Jongwan: No. I make music thinking of and listening to the best audio. The sound we hear in the studio is the most important. Because it’s a product that comes from us, we have to be satisfied. Whether the public likes it or not after listening is the next step. The engineers who make the album with us ,continually change things from an objective point-of-view to fit the conditions of listening to music on an iPhone or on the computer. But we said, “Let’s not do that; let’s do what sounds good when we listen to it.” Because the speakers we have are likely to be better than those others have anyway, our album has to sound good here for us not to be ashamed. If I listen to it and feel shame or am not satisfied, then I’ve failed.
Jaekyoung: It’d be nice if people who like our music could listen to it in our studio. Listening to it in the studio is the real thing, so only we get to hear the good sound. That’s the irony. It’d be nice if there were such an opportunity.
Jongwan: If you think of an album as a commodity, it’s right to think of it as making something for the pleasure of the listeners. But, to us, before our album is a commodity, it’s a product first. It’s true that the sound quality [decreases], but I don’t want to accommodate that kind of speaker. Of course, I’m not saying that people who record like that are bad. It’s just that this is our style. Our value as Nell the band is, “After we’re satisfied, let’s see.” It’s that.
You feel like an artisan.
Jongwan: If you put it that way, then I think it’s something to feel good about.
But, when the public hears that, it won’t be easy to hear.
Jaekyoung: Even if everyone listens through various ways, there’s a difference in the resulting work. If the result of our work is good, then we’re happy regardless of any distortion that might form.
Jongwan: I like that we’re slightly romantic. I don’t know where I read this, but I read that, today, people choose convenience over romance, but, for us, at least when we’re making music, romance is still more important. (That’s a little more essential.) We’re romantic guys. (laughs)
When I look at your lyrics, it seems like you’ve dated roughly* once. There’s a very murky mood to them, too.
Jongwan: Can dating be light/easy? Even now my heart/chest feels full! (laughs)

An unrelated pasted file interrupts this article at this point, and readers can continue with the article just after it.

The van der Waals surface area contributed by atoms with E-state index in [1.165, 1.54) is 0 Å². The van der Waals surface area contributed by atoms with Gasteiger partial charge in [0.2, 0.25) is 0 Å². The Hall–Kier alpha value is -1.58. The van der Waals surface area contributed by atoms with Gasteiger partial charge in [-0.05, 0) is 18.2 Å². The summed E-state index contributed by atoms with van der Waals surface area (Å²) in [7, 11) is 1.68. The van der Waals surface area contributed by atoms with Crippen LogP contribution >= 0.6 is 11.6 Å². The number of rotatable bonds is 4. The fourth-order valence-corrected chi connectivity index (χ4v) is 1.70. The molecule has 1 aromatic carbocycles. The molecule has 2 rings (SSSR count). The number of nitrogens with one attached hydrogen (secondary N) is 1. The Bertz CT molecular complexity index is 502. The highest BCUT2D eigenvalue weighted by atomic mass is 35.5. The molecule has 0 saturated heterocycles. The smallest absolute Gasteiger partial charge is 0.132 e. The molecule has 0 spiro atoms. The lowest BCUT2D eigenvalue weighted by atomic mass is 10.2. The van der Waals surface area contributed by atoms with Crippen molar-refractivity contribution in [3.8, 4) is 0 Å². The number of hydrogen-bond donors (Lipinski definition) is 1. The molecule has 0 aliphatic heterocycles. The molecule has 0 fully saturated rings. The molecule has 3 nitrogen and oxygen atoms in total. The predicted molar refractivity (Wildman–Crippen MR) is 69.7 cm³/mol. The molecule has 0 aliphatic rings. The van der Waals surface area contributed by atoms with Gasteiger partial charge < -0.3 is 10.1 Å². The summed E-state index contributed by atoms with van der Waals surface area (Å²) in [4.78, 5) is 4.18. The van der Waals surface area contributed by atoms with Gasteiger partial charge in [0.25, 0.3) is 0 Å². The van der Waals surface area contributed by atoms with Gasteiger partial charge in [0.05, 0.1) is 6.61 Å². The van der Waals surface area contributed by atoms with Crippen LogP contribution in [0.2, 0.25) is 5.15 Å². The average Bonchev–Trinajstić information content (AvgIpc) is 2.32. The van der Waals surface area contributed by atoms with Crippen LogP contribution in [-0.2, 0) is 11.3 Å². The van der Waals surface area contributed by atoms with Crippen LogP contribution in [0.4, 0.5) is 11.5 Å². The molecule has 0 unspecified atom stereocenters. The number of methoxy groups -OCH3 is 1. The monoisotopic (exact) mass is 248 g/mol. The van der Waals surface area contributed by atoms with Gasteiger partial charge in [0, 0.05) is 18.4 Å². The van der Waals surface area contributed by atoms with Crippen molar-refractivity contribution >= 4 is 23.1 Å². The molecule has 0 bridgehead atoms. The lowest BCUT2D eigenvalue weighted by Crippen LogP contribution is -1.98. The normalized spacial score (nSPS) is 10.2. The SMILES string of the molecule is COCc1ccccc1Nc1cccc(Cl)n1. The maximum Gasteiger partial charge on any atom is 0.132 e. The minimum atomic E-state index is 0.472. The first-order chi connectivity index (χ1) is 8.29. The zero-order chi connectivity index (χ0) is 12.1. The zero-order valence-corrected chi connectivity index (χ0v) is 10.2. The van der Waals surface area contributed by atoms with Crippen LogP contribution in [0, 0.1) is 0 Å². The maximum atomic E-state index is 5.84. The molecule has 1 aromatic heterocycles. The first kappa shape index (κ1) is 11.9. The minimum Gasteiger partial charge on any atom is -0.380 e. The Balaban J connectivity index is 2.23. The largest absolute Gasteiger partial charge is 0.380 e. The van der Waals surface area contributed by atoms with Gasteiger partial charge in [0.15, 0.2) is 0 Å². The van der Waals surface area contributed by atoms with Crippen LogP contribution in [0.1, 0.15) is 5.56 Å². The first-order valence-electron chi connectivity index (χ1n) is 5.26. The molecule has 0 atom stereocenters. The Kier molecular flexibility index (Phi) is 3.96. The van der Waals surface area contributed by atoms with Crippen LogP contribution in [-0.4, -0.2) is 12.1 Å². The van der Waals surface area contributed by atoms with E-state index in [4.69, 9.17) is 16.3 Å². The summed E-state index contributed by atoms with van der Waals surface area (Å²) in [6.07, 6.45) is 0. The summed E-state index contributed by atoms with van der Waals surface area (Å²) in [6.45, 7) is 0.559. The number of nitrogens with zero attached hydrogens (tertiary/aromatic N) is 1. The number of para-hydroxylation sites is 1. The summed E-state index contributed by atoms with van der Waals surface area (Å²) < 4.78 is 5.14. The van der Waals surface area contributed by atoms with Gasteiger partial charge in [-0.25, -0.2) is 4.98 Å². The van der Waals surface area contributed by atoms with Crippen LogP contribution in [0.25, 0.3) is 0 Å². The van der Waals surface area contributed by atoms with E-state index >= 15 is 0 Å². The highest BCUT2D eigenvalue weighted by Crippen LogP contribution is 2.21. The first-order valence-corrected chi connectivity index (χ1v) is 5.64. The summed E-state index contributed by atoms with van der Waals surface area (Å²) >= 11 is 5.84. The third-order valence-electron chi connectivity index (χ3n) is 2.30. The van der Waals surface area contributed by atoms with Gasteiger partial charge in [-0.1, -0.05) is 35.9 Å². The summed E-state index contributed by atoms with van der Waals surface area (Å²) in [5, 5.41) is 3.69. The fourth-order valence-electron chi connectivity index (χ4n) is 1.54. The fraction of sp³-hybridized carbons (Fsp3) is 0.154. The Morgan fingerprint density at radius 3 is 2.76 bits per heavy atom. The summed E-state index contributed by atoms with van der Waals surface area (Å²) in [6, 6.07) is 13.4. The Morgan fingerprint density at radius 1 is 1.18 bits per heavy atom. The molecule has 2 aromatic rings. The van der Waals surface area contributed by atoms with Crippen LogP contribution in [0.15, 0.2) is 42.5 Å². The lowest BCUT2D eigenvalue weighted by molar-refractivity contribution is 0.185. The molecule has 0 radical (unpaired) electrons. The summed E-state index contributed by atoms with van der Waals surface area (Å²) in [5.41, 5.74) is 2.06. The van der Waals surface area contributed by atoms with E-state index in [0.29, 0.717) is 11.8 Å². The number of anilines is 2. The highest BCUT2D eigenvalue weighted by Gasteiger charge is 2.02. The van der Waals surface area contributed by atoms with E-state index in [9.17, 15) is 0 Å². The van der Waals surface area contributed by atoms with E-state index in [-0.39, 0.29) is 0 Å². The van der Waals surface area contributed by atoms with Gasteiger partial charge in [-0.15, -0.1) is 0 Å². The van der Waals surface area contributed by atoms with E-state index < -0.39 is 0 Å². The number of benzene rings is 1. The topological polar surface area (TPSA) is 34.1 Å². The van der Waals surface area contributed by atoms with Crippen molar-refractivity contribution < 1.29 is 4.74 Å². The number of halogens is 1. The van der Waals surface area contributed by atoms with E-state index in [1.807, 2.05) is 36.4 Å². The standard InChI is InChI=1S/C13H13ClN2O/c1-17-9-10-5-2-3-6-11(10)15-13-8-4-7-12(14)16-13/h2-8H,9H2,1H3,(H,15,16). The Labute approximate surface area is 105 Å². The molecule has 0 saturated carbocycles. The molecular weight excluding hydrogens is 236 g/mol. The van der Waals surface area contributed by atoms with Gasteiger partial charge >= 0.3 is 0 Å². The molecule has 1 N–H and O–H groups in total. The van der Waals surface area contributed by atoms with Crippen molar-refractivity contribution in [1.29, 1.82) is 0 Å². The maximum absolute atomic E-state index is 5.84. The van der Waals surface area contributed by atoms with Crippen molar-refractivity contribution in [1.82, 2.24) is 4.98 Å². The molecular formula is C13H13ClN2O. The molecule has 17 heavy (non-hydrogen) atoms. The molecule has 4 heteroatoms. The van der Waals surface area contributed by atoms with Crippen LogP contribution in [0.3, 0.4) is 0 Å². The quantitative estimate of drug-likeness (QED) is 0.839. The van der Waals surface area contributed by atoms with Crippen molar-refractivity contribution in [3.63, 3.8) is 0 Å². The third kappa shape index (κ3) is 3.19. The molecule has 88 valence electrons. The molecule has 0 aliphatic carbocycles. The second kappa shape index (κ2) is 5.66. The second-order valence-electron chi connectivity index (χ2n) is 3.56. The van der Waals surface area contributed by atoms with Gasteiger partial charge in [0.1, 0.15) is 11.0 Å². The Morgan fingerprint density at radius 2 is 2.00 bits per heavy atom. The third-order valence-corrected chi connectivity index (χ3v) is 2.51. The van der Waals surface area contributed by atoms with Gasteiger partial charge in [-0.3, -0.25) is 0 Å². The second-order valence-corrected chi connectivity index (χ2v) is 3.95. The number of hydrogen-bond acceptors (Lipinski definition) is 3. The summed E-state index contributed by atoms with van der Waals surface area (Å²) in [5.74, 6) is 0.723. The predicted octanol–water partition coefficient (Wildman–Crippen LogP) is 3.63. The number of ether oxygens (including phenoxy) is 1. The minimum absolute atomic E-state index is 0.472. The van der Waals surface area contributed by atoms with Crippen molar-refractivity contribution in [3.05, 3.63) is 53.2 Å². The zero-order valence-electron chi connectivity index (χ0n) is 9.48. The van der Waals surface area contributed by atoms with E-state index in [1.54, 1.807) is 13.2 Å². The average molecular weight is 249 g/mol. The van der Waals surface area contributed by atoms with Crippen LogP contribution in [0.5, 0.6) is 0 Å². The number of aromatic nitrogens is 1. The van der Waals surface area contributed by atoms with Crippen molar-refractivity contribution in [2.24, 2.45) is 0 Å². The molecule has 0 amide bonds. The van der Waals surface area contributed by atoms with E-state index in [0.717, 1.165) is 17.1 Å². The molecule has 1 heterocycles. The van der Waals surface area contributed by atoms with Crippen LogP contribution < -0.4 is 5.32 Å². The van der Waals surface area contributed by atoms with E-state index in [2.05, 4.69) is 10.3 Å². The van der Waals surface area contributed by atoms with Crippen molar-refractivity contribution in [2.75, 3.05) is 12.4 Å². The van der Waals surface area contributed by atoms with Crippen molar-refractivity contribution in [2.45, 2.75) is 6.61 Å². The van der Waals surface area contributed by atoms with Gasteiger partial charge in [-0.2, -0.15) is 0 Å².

* Another of those pesky words …
When you say Nell, many people attach the label “emotional modern rock band” to you and refer a lot as ever to Coldplay and Radiohead. Do you go looking for people’s comments?
Everyone: No, we don’t go looking first.
Jongwan: I don’t understand why modern rock in our country keeps being used like that. That label just refers to rock today, but, since before, when you’d think of a rock band, you’d think of things like a really extreme performance, but Radiohead and Coldplay aren’t like that, and, because they’re the two most famous bands today, I think people just use the label along those veins.
Honestly, couldn’t the big difference be that, while Coldplay’s Chris Martin married Gwyneth Paltrow, bands in our country haven’t really gotten into scandals with actresses? “Kim Jongwan dating Kim Taehee” — could this kind of scandal happen?
Jongwan: I’ll leave it to you to make it happen. (laughs)
I think rock bands still struggle financially. But, you’re one of very few bands in our country who hold solo concerts in large venues. Have you made some money?
Jongwan: I think that’s a preconception from long ago. Even when I look around me, there are lots of kids who are living above the standard of living. And it’s not like instruments are cheap, either. I feel like, the way the media handles it, things keep getting presented like that, and it’s regrettable.* When we were twenty and doing music, even if we had no money, we didn’t think things were tough. We thought we were enjoying life. “If we have 5000 won, we can drink three bottles of soju” — we had that kind of spirit. Even now, I think we had good fortune.